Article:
Euro climbs as secession process is suspended for now
Spanish stocks bounced higher on Wednesday, as worries over the standoff between Catalonia and Madrid subsided, after Catalan leader Carles Puigdemont suspended independence plans.
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What stocks are doing: The IBEX 35 index rallied 1.3% to end at 10,278.40, its highest close since Sep. 29, according to FactSet. The Madrid benchmark was rebounding from a 0.9% loss on Tuesday, when concerns over an escalation in Spain's political crisis blunted the appetite for investing.
The pan-European Stoxx Europe 600 index ended flat at 390.15.
Spanish de-escalation: The upbeat tone for Spanish stocks came after Puigdemont spoke to the Catalan parliament late Tuesday. The separatist leader told lawmakers he still intends to declare independence (http://www.marketwatch.com/story/catalan-president-opts-for-spanish-dialogue-call-over-outright-independence-declaration-2017-10-10) for the Spanish region, but was suspending the secession process to allow negotiations with the central government in Madrid first.
In response, Spain's Prime Minister Mariano Rajoy on Wednesday demanded that the Catalan leader clarify whether he declared independence in his speech before parliament. Rajoy also said the government won't engage in dialogue with the Catalan separatists, but he opened the door for constitutional reform.
The comments from the prime minister are seen as the first move toward triggering Article 155 of the constitution, which would allow the central government to effectively suspend Catalonia's home rule. The article has never before been activated and is referred to by some as a so-called nuclear option (http://www.marketwatch.com/story/spain-nuclear-option-on-table-as-confusion-over-catalan-independence-hangs-in-the-air-2017-10-11).
"The stalemate between the region and the Spanish government is still ongoing, but the news that the region isn't rushing for the exit has lifted investor confidence," said David Madden, market analyst at CMC Markets UK, in a note.
"We don't have any clarity as to how the situation will develop from here, but at least the market can be confident of political stability in the country. Dealers may become nervous again when the separatists try and pursue their agenda, but at the moment normality has returned to the Spanish market," he added.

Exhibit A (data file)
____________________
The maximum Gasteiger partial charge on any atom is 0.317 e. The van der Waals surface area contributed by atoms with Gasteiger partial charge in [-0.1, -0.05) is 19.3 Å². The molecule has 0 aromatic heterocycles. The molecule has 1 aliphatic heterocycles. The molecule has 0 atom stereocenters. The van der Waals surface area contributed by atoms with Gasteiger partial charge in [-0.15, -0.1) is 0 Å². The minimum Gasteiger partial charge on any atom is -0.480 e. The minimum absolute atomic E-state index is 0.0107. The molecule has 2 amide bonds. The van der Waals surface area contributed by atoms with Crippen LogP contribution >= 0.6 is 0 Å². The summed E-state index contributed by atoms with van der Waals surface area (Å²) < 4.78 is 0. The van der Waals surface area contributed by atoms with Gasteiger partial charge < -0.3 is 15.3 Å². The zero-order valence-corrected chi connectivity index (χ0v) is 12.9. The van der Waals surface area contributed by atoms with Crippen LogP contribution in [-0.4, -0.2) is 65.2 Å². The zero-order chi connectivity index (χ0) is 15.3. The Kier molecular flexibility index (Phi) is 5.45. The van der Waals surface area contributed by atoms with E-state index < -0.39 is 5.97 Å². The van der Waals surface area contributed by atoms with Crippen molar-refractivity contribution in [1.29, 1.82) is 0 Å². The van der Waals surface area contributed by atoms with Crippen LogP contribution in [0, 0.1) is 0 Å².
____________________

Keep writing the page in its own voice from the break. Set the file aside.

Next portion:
How other assets responded: The euro moved higher after Puigdemont's speech on Tuesday evening local time and extended its climb in Wednesday's trade. The shared currency bought $1.1847, up from $1.1808 on Tuesday and $1.1743 on Monday.
The yield on 10-year Spanish government bonds fell 6 basis points to 1.628%, according to Tradeweb.
Other indexes: Germany's DAX 30 index rose 0.2% to 12,970.68, while France's CAC 40 index closed little changed but in negative territory at 5,362.41.
The U.K.'s FTSE 100 index lost 0.1% to 7,533.81.
Eurozone news: Dutch finance minister Jeroen Dijsselbloem said he would leave domestic politics (http://www.marketwatch.com/story/eurogroup-head-jeroen-dijsselbloem-to-quit-dutch-politics-2017-10-11) when a new government takes office on Oct. 25. He will complete his term as president of the Eurogroup of eurozone finance ministers, which ends in January.
Stock movers: Shares of Mondi PLC (MND.JO) slid 7.8% after the packaging and paper group said underlying performance for the year is expected to be modestly below market expectations (http://www.marketwatch.com/story/mondi-profit-rises-8-on-higher-prices-2017-10-11).
Gerresheimer AG (GXI.XE) put on 1% after a well-received earnings report.
Economic data: Spanish inflation in September fell to 1.8% from 1.9%, slightly missing forecasts of a 1.9% reading.
After the European markets close, the minutes from the U.S. Federal Reserve's September meeting are due. Monetary policy in the U.S. is important to traders in Europe as it's a key driver for markets globally.
(END) Dow Jones Newswires
October 11, 2017 12:35 ET (16:35 GMT)